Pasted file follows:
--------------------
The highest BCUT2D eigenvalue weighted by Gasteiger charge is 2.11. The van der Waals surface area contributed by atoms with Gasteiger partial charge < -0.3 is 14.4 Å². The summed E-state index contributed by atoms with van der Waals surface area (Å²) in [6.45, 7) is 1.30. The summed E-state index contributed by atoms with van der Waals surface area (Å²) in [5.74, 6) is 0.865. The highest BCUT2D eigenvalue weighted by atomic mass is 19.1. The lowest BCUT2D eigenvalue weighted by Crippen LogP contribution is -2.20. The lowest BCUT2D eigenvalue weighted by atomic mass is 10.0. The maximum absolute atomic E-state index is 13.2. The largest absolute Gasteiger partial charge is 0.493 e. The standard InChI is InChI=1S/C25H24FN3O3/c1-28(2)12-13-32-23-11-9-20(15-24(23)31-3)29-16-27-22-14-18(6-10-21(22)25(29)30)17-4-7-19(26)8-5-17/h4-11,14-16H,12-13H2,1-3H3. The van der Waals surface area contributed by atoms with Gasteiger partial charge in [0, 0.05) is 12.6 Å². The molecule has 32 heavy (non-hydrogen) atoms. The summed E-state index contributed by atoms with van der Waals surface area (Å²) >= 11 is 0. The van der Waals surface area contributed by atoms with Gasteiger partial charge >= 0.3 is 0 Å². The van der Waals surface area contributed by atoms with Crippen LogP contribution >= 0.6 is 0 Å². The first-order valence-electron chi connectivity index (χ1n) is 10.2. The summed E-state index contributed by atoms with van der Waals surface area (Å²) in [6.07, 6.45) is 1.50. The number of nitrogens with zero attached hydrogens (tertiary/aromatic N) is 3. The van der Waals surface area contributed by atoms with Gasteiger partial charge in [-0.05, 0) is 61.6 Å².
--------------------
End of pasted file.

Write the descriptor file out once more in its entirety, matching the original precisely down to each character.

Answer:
The highest BCUT2D eigenvalue weighted by Gasteiger charge is 2.11. The van der Waals surface area contributed by atoms with Gasteiger partial charge < -0.3 is 14.4 Å². The summed E-state index contributed by atoms with van der Waals surface area (Å²) in [6.45, 7) is 1.30. The summed E-state index contributed by atoms with van der Waals surface area (Å²) in [5.74, 6) is 0.865. The highest BCUT2D eigenvalue weighted by atomic mass is 19.1. The lowest BCUT2D eigenvalue weighted by Crippen LogP contribution is -2.20. The lowest BCUT2D eigenvalue weighted by atomic mass is 10.0. The maximum absolute atomic E-state index is 13.2. The largest absolute Gasteiger partial charge is 0.493 e. The standard InChI is InChI=1S/C25H24FN3O3/c1-28(2)12-13-32-23-11-9-20(15-24(23)31-3)29-16-27-22-14-18(6-10-21(22)25(29)30)17-4-7-19(26)8-5-17/h4-11,14-16H,12-13H2,1-3H3. The van der Waals surface area contributed by atoms with Gasteiger partial charge in [0, 0.05) is 12.6 Å². The molecule has 32 heavy (non-hydrogen) atoms. The summed E-state index contributed by atoms with van der Waals surface area (Å²) >= 11 is 0. The van der Waals surface area contributed by atoms with Gasteiger partial charge >= 0.3 is 0 Å². The van der Waals surface area contributed by atoms with Crippen LogP contribution >= 0.6 is 0 Å². The first-order valence-electron chi connectivity index (χ1n) is 10.2. The summed E-state index contributed by atoms with van der Waals surface area (Å²) in [6.07, 6.45) is 1.50. The number of nitrogens with zero attached hydrogens (tertiary/aromatic N) is 3. The van der Waals surface area contributed by atoms with Gasteiger partial charge in [-0.05, 0) is 61.6 Å².